In the recent general election held in Japan, the Liberal Democratic Party of Japan (LDP) won 294 seats in a landslide victory while the ruling DPJ managed to win only 57 seats. As the President of LDP, Shinzo Abe is expected to become the next Prime Minister on December 26. The LDP and New Komeito, the two former coalition partners in the pre-2009 LDP-led governments, are expected to form another coalition government this time as well. Although the LDP and Komeito do not have a majority in the Upper House of the Diet - the House of Councilors - the two, with a combined 325 seats, do have a majority of seats in the Lower House - the House of Representatives. Their majority in the Lower House could be extremely handy as they can pass bills by voting them through a second time if they are voted down in the Upper House.
The new administration seems to have inherited a host of challenges (both in the domestic and international fronts) from the preceding DPJ-led government. On the domestic front, the new government has to primarily deal with deflation and hyper-appreciation of the yen. In order to boost the economy, the Abe administration plans to quickly compile a supplementary budget for fiscal 2013 worth several trillion yen and submit it to an ordinary diet session set to convene in late January 2013. As pledged during its election campaign, the LDP might also introduce bold monetary easing measures, including setting an annual inflation target and forming a policy accord with the Bank of Japan.
Constitution revision is likely to emerge as a subject of debate during Abe's tenure. The LDP is reportedly considering to discuss with its coalition partner New Komeito the easing of requirements for amending the constitution as stipulated in Article 96. However, persuading the New Komeito on this issue might not be easy as it is quite cautious about the LDP's possible future intention to revise Article 9 (the no war clause).
Nuclear energy will continue to dominate the domestic debates within Japan. The LDP has so far refrained from offering a clear-cut stance on the issue possibly due to strong popular sentiments about it. The LDP leadership has been very critical of the zero-nuclear policy proposed by the previous DPJ government. Since the Fukushima nuclear accident (March 2011), the operation of most nuclear reactors in Japan has remained suspended, which, according to the advocates of nuclear energy, has led to the acceleration of the industrial hollowing out process as well as the emergence of an unemployment problem. Therefore, under the LDP leadership, nuclear reactors in Japan might once again be activated (though only after their safety has been scientifically proved) to deal with the energy deficit. However, the LDP's stance on nuclear energy continues to face criticism from various quarters. Right now, the party's energy policy seems to lack a sense of urgency, as it talks about mapping out the country's energy source structure over the next 10 years.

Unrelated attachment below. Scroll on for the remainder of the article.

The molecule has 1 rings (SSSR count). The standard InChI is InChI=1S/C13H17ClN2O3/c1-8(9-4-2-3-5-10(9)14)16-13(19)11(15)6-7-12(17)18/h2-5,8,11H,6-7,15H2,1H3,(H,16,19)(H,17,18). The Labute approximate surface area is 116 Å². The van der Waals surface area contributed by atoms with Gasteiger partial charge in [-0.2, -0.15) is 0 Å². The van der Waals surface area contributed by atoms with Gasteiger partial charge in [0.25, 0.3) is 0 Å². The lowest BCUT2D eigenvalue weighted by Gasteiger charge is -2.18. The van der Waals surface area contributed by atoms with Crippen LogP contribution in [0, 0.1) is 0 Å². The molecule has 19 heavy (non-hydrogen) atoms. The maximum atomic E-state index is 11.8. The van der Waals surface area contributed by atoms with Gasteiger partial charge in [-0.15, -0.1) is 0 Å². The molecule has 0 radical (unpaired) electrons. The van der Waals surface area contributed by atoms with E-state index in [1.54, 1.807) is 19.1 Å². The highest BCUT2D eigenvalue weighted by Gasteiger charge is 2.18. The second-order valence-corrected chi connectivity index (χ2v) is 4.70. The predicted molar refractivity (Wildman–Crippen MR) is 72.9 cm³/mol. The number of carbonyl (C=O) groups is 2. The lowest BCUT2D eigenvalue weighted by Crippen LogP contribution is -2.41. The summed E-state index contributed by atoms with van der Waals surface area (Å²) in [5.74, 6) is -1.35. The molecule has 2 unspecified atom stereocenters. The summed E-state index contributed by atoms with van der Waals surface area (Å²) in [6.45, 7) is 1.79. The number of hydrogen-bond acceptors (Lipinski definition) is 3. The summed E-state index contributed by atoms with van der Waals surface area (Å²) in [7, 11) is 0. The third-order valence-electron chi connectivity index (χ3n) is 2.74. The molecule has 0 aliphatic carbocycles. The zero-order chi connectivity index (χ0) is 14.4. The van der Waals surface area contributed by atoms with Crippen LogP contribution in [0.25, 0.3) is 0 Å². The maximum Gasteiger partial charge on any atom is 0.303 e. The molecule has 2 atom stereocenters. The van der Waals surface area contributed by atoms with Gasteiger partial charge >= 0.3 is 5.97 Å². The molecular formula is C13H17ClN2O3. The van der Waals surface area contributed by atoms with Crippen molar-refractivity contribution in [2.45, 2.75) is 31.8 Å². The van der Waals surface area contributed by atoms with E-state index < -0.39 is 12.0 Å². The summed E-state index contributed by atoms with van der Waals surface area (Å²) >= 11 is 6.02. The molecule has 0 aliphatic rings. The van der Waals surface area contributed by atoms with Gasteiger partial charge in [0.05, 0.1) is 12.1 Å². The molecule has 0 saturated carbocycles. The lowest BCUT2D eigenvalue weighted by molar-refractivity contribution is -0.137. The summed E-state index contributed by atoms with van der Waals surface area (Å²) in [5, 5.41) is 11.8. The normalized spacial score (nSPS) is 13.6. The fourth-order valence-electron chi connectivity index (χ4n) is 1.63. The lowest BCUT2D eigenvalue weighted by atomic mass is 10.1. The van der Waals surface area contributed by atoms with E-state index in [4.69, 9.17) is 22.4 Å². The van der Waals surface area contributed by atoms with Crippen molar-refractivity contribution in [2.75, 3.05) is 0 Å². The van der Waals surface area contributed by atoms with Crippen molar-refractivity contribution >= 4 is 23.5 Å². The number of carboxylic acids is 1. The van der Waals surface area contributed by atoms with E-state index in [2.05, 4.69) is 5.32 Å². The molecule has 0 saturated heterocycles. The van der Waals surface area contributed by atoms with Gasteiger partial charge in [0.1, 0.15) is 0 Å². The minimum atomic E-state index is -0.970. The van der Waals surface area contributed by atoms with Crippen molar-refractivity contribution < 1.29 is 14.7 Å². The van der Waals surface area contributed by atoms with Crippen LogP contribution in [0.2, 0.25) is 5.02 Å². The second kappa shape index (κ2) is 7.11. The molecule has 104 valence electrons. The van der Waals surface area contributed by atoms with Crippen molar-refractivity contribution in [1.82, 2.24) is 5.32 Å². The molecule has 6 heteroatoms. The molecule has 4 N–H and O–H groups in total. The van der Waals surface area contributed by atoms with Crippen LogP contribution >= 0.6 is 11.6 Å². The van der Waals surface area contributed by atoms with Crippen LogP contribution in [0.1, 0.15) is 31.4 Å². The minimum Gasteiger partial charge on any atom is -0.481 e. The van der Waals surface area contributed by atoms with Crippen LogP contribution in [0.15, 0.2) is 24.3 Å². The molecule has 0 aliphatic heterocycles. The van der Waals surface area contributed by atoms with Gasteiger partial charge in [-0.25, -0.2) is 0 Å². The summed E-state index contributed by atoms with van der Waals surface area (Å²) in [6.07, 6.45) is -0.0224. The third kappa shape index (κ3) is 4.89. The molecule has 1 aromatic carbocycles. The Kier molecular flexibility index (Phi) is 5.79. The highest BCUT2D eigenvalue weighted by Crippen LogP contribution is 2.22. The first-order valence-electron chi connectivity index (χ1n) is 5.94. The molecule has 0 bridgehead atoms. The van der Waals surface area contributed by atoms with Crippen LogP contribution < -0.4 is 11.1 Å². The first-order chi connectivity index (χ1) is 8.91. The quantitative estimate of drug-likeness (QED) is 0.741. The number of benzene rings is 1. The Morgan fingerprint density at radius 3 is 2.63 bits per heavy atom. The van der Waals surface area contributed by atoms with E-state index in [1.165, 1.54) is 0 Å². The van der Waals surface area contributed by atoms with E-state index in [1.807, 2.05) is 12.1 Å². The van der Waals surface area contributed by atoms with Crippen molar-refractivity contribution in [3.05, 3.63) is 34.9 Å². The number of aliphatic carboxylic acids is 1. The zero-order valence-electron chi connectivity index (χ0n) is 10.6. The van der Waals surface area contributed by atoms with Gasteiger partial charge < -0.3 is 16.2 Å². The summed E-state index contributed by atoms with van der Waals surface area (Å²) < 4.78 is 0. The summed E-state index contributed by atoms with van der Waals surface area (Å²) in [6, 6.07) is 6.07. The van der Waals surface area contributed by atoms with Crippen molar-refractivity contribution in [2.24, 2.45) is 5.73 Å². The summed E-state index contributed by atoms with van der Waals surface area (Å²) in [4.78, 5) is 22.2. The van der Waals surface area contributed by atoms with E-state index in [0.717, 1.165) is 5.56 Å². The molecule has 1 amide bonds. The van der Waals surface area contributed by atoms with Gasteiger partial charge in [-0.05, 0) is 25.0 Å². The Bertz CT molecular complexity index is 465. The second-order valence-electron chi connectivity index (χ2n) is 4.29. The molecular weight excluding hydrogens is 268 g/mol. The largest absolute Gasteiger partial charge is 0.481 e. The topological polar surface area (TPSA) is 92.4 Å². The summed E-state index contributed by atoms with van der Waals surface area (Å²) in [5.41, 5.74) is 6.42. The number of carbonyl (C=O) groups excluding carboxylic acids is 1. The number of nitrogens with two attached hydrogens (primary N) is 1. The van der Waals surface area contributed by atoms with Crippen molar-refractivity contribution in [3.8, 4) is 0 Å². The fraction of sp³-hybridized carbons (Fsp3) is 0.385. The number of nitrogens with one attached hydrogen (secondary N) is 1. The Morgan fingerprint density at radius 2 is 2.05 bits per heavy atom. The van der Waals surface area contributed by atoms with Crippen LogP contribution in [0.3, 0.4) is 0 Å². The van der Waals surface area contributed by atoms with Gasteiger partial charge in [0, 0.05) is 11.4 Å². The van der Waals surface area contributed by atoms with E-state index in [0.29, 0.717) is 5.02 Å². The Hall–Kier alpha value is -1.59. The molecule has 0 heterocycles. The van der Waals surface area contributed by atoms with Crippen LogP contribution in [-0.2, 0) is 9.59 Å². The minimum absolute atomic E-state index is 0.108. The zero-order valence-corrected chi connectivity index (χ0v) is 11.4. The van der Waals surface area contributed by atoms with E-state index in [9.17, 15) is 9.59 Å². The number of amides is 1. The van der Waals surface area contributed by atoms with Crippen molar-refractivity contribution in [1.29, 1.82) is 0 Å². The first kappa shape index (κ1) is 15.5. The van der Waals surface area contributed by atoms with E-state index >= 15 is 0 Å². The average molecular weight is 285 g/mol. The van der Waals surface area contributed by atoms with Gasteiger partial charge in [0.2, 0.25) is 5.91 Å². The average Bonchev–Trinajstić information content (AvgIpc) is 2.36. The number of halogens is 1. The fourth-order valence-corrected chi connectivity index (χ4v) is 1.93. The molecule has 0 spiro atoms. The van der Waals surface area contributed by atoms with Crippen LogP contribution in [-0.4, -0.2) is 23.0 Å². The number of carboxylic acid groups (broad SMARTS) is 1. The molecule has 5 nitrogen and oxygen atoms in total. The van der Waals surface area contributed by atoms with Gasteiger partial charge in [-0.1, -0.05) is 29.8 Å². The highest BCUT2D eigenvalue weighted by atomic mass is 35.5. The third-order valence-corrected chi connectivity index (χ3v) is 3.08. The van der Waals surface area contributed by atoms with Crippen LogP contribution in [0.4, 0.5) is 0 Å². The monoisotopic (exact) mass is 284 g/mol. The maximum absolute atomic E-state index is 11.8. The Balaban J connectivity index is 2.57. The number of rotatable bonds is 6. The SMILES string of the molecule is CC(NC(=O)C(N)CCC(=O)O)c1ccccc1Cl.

Rebuilding Japan's foreign policy will be another challenge for the Abe Administration, especially in view of the rising tension between Japan and its neighbouring states - China and South Korea - over territorial disputes. As far as the Japan-US security alliance is concerned, it is expected to grow further. During the LDP's more than five decades long rule before 2009, the party had maintained strong relations with the United States. The party is not likely to change its course now on this front. In fact, Abe's expected visit to the United States in January 2013 clearly underlines the LDP's continued faith in strong Japan-US bilateral ties. In the meantime, the party's call for creating a "Basic Law on state security" to enable the nation to exercise its right to collective self defence is also expected to bolster Japan's alliance with the United States. However, it remains to be seen how Abe is going to deal with issues such as the tension over the Futenma relocation, rising anti-US sentiments over growing crimes involving US servicemen in Okinawa, etc.